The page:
ERJ staff report (DS)
Portsmouth, UK -- Engineers at GKN Aerospace have developed a new fuel bladder for aircraft that is thinner and lighter than conventional rubber bladders, and relies less on adhesives and their VOC emissions.
Frank Bamford, senior vice president of business development and strategy said, â€œWe estimate that use of this material could lead to a 60% reduction in the use of VOCs and a 30 percent reduction in manufacturing times - whilst the weight of each fuel bladder could be reduced by approximately 5 percent through the removal of the adhesive coatings used in traditional bladder construction.â€
To provide effective crash resistance of the necessary standard, fuel bladders for the aerospace sector have traditionally been manufactured using multiple layers of composite materials with adhesives joining the bladder to the protective textile layers. This has involved a manufacturing process using solvent-based adhesives and the application of a final lacquer coating to protect the exterior of the fuel bladder.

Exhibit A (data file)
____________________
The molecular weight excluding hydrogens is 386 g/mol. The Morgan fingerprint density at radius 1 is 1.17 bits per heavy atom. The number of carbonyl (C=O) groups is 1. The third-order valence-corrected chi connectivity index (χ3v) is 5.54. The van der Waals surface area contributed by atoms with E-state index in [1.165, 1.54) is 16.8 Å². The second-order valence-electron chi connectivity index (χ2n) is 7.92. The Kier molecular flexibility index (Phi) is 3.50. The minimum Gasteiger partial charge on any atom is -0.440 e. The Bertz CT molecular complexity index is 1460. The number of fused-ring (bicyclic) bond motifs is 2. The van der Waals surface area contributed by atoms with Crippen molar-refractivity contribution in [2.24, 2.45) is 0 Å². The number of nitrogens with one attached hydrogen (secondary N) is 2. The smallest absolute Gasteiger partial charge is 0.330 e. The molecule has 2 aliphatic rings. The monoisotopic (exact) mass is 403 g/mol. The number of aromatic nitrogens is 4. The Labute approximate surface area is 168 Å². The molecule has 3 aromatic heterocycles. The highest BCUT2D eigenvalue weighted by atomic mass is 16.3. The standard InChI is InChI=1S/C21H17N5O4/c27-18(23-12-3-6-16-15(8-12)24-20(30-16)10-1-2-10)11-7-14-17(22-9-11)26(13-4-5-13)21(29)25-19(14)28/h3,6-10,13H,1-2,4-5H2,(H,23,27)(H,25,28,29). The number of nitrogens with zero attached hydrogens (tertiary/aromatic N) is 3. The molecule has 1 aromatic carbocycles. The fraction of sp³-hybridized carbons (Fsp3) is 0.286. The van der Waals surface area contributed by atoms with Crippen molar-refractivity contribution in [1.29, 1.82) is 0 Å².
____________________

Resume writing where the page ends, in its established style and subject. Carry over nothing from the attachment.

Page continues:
This innovative new material is manufactured from a thermoplastic polyurethane rather than traditional nitrile rubber and incorporates the reinforcing textile within it. The material also contains an integrated fuel barrier to provide the same level of fuel tolerance exhibited by traditional tanks. This means the crash resistant layer is not applied using adhesives and no final lacquer coating is required, significantly reducing VOC solvent use.
GKN said another environmental benefits from the new tank assembly process include the removal of ozone depleting chemicals that are used in traditional rubber manufacture and the elimination of most fuel tank manufacturing adhesives and the solvents they contain, because the polyurethane basis of the new material will allow the use of radio frequency welding of the tank structure.
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Press release from GKN